At 08:35 PM 9/26/2008, Scott Atchley wrote:
>On Sep 26, 2008, at 5:24 PM, Talpey, Thomas wrote:
>> Ok, you've got my attention! Is the code visible somewhere btw?
>No, it is in our internal CVS. I can send you a tarball if you want to
>take a look.
>>> Interesting. The client does not have a global view, unfortunately,
>>> and has no idea how busy the server is (i.e. how many other clients
>>> is servicing).
>> Correct, because the NFS protocol is not designed this way. However,
>> the server can manage clients via the RPCRDMA credit mechanism, by
>> allowing them to send more or less messages in response to its own
>I believe that I am duplicating the RPCRDMA usage of credits. I need
If you are passing credits, then be sure you're managing them correctly and
that you have at least as many client RPC slots configured as the server can
optimally handle. It's very important to throughput. The NFSv4.1 protocol
will manage these explicitly, btw - the session "slot table" is basically the
same interaction. The RPC/RDMA credits will basically be managed by them,
so the whole stack will bebefit.
>> RPCRDMA credits are primarily used for this, it's not so much the
>> fact that
>> there's a queuepair, it's actually the number of posted receives. If
>> client sends more than the server has available, then the connection
>> fail. However, the server can implement something called "shared
>> queue" which permits a sort of oversubscription.
>MX's behavior is more like the shared receive queue. Unexpected
>messages <=32KB are stored in a temp buffer until the matching receive
>has been posted. Once it is posted, the data is copied to the receive
>buffers and the app can complete the request by testing (polling) or
Ouch. I guess that's convenient for the upper layer, but it costs quite a
bit of NIC memory, or if host memory is used, makes latency and bus
traffic quite indeterminate. I would strongly suggest fully provisioning
each server endpoint, and using the protocol's credits to manage resources.
>MX also gives an app the ability to supply a function to handle
>unexpected messages. Instead of per-posting receives like RPCRDMA, I
>allocate the ctxt and hang them on an idle queue (doubly-linked list).
>In the unexpected handler, I dequeue a ctxt and post the matching
>receive. MX then can place the data in the proper buffer without an
I guess that will help you implement the server. I still think it's best
to start simple.
>I chose not to pre-post the receives for the client's request messages
>since they could overwhelm the MX posted receive list. By using the
>unexpected handler, only bulk IO are pre-posted (i.e. after the
>request has come in).
The client never posts more than the max_inline_write size, which is
fully configurable. By default, it's only 1KB, and there are normally just
32 credits. Bulk data is handled by RDMA, which can be scheduled at
the server's convenience - this is a key design point of the RPC/RDMA
protocol. Only 32KB per client is "overwhelm" territory?
>> Yes, and dedicating that much memory to clients is another. With the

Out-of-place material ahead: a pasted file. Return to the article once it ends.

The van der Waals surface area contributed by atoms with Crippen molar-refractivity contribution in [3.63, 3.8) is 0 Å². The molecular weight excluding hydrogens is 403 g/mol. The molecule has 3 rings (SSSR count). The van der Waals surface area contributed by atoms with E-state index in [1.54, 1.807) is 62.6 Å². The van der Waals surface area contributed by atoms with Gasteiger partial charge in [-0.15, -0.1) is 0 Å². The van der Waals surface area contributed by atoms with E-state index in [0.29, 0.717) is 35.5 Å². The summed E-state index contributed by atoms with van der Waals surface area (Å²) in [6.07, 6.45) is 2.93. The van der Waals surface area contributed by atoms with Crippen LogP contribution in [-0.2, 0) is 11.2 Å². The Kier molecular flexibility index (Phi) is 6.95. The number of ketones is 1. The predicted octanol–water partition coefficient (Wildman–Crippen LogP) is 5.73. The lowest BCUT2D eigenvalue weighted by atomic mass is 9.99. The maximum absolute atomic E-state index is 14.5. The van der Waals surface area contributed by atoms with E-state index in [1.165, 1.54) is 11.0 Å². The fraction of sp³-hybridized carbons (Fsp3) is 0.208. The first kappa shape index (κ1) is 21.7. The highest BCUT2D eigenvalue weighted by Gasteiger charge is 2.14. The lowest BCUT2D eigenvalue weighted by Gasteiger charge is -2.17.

>> IB and iWARP protocols and the current Linux server, these buffers are
>> not shared. This enhances integrity and protection, but it limits the
>> maximum scaling. I take it this is not a concern for you?
>I am not sure about what you mean by integrity and protection. A
>buffer is only used by one request at a time.
Correct - and that's precisely the goal. The issue is whether there are
data paths which can expose the buffer(s) outside of the scope of a
single request, for example to allow a buggy server to corrupt messages
which are being processed at the client, or to allow attacks on clients or
servers from foreign hosts. Formerly, with IB and iWARP we had to choose
between performance and protection. With the new iWARP "FRMR" facility,
we (finally) have a scheme that protects well, without costing a large
>> RPC is purely a request/response mechanism, with rules for discovering
>> endpoints and formatting requests and replies. RPCRDMA adds framing
>> for RDMA networks, and mechanisms for managing RDMA networks such
>> as credits and rules on when to use RDMA. Finally, the NFS/RDMA
>> binding makes requirements for sending messages. Since there are
>> NFS protocol versions, the answer to your question depends on that.
>> There is no congestion control (slow start, message sizes) in the RPC
>> protocol, however there are many implementations of it in RPC.
>I am trying to duplicate all of the above from RPCRDMA. I am curious
>why a client read of 256 pages with a rsize of 128 pages arrives in
>three transfers of 32, 128, and then 96 pages. I assume that the same
>reason is allowing client writes to succeed only if the max pages is 32.
Usually, this is because the server's filesystem delivered the results in
these chunks. For example, yours may have had a 128-page extent size,
which the client was reading on a 96-page offset. Therefore the first read
yielded the last 32 pages of the first extent, followed by a full 128 and
a 96 to finish up. Or perhaps, it was simply convenient for it to return
them in such a way.
You can maybe recode the server to perform full-sized IO, but I don't
recommend it. You'll be performing synchronous filesystem ops in order
to avoid a few network transfers. That is, in all likelihood, a very bad
trade. But I don't know your server.
>> I'm not certain if your question is purely about TCP, or if it's
>> about RDMA
>> with TCP as an example. However in both cases the answer is the same:
>> it's not about the size of a message, it's about the message itself.
>> the client and server have agreed that a 1MB write is ok, then yes the
>> client may immediately send 1MB.
>Hmmm, I will try to debug the svc_process code to find the oops.
>I am on vacation next week. I will take a look once I get back.